Kenyan Airways was a delight yesterday. It was just a short hop from Lilongwe to Nairobi. Barely enough time to watch a great recent release, chosen from a better list than you’d find on most international flights by US airlines. Only an hour and a half flight, but still got a delicious breakfast. The terminal was well-organized and I speeded through getting the visa.
Spent a short wait talking to an Australian engineer before my driver found me and brought me to a luxurious hotel room provided by officials of one of the world’s top NGOs A little different from the last few days in rural Malawi.
In both Malawi and here, I’ve woken up to African birds chirping and making other strange noises. Living and traveling in rural areas let me learning more about the Go Away bird which I haven’t heard since I left Malawi.
So many pleasures in Africa’s poorest country. Wish we didn’t measure poverty by such things by GDP, unemployment and income. On any measure of quality of life, Malawi would be close to the top. Every family has at least one cell phone. Airtime is a tenth the cost of the US.
The ability to see over 50 elephants and 100 baboons on a random morning should add a little to the ranking of a country, but it doesn’t mean anything to traditional economists. That said, the social economy could be better organized in Malawi so that villagers have options to cutting down more and more of the trees to fire charcoal and brick kilns.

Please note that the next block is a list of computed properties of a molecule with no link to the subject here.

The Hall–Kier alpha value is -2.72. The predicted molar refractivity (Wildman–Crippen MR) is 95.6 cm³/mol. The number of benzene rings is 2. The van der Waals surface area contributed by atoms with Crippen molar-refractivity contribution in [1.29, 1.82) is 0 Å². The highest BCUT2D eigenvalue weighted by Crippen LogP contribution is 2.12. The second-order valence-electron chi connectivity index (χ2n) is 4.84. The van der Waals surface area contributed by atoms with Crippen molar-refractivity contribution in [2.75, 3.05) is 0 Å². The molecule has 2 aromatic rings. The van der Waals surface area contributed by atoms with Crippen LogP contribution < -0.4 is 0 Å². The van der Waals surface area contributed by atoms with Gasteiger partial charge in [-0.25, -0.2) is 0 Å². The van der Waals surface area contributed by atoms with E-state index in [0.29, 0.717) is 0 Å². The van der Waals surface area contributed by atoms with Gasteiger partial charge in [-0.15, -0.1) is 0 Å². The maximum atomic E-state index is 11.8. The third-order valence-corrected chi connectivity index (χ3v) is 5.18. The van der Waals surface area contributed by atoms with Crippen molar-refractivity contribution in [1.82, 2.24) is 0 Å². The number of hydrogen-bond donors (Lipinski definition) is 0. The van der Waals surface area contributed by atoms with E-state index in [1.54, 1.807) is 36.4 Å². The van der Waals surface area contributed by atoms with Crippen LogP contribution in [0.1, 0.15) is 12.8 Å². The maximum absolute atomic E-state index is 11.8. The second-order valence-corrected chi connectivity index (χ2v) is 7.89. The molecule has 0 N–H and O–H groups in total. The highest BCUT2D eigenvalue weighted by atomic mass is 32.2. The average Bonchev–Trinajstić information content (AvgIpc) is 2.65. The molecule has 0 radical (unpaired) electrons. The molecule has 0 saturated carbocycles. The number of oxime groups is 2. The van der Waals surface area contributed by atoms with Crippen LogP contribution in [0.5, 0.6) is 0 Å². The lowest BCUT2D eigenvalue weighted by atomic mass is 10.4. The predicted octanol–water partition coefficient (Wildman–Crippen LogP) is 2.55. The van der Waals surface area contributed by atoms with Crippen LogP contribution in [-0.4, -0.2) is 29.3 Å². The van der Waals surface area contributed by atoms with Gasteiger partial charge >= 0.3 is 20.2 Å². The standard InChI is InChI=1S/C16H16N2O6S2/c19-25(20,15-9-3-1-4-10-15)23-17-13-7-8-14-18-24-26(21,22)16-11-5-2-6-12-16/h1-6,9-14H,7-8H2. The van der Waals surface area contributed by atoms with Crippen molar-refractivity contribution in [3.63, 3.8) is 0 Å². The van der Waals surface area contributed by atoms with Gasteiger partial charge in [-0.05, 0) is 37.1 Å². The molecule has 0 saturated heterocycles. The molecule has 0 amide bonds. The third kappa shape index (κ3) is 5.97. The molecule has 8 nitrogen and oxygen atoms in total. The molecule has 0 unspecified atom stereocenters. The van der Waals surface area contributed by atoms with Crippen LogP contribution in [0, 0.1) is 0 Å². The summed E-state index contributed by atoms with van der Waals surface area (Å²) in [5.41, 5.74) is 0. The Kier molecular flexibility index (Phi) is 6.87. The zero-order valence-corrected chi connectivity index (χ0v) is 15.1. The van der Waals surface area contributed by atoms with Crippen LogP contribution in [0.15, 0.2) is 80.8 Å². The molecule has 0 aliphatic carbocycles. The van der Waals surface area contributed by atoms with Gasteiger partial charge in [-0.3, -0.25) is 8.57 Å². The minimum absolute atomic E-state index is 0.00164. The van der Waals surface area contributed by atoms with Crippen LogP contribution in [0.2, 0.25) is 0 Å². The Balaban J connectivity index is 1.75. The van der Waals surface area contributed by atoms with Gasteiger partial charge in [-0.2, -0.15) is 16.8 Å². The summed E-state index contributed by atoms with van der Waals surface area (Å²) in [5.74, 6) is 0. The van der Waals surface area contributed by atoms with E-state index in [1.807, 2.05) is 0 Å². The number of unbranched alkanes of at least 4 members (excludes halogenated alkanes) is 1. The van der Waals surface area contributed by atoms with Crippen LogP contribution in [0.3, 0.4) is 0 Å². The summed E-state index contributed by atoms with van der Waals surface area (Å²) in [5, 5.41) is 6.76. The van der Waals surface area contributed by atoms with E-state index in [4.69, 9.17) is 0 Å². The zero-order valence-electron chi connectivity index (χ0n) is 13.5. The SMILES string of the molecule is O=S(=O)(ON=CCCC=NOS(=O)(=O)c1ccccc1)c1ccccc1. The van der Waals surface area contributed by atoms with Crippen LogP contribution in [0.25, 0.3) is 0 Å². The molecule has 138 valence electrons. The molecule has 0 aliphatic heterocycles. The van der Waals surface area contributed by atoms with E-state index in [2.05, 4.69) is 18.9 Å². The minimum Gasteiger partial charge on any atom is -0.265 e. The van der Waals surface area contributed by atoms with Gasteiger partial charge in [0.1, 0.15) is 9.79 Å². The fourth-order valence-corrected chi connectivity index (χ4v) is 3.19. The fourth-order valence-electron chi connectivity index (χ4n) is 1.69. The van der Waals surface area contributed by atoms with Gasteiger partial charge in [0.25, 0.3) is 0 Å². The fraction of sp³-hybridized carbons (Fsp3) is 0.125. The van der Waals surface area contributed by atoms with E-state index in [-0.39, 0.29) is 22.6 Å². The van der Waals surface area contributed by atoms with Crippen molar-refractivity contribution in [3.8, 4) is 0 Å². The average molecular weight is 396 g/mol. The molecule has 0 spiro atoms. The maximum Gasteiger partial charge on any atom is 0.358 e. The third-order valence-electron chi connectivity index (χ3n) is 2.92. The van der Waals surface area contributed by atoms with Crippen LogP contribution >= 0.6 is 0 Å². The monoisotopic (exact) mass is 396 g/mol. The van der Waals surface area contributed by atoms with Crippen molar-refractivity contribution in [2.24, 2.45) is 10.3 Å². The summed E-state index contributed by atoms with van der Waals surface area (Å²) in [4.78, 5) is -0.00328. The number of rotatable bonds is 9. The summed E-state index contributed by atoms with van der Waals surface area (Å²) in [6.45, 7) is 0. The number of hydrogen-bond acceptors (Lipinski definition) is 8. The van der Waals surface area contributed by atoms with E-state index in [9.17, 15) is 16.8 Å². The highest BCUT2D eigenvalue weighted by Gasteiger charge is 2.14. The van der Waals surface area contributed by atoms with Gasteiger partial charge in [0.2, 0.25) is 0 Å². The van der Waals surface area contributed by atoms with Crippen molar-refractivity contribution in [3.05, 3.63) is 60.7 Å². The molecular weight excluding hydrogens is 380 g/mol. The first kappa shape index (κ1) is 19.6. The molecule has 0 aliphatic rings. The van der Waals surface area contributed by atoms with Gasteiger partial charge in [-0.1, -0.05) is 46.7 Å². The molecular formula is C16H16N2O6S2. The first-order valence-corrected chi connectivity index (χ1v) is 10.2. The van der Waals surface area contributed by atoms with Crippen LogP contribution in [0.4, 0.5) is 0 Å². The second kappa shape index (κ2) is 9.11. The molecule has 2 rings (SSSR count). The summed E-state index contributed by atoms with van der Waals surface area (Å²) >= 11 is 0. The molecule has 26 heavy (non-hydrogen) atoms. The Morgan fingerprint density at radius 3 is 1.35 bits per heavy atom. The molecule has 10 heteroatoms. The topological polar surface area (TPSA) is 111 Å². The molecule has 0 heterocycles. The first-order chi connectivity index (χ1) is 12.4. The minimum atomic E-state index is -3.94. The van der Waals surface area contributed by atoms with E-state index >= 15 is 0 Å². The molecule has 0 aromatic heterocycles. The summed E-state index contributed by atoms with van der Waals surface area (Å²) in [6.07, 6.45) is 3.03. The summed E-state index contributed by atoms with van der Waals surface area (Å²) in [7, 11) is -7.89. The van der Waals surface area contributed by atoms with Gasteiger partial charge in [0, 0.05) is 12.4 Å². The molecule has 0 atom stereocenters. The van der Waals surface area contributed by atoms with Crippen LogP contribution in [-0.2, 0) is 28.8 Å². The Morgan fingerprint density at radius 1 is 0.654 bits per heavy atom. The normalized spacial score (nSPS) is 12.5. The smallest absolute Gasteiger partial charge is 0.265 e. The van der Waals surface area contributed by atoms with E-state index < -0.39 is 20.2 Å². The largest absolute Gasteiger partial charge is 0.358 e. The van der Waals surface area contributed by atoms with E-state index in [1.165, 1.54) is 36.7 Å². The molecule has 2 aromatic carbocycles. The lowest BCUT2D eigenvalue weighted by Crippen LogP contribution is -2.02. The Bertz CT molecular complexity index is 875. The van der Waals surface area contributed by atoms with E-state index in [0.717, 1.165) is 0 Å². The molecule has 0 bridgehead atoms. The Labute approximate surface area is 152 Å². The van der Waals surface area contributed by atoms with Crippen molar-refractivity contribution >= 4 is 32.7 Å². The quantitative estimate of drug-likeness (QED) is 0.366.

The wondrous landscape of Malawi near Kasungu reminds me of the Knobs region of Kentucky which every suburbanite in his right mind is trying to move to. The isolated small mountains are monadnocks resulting from the erosion of the margins of a plateau, the geologists say. The locals don’t have an explanation for their origin or appearance, they just enjoy them.
Percent of time spent laughing should also come into the rankings. On that score, the Malawians are at the very top, in my experience. I’ve only worked in 34 countries and traveled to a handful more, but the country fully deserves the title “Warm Heart of Africa.”
I was visiting Malawi thanks to CNFA (Cultivating New Frontiers in Agriculture). Innocent was the staff member assigned to facilitating my visit. Bright was my translator. Innocent was not innocent and Bright was bright, so I got along fine.
I didn’t have a chance to present our resilience research or expand it to Malawi much. The Kabeza Cooperative I was working with was more interested in how to increase the price they got for their maize and soya and beans. They also liked to devote significant time to dancing and prayer at the end and beginning of our meetings. All that was fine, but I wasn’t there long enough to address the enormous problem of lack of ecological resilience.
First you have to establish a good relationship with people and they have to be satisfied with your efforts to help them. Then, maybe, they will be open to a little constructive proselytization. A hungry man doesn’t want to listen to philosophy and the long term. All he wants is to survive the day and maybe the week.
So, I’ll have to come back. I hope it’s soon.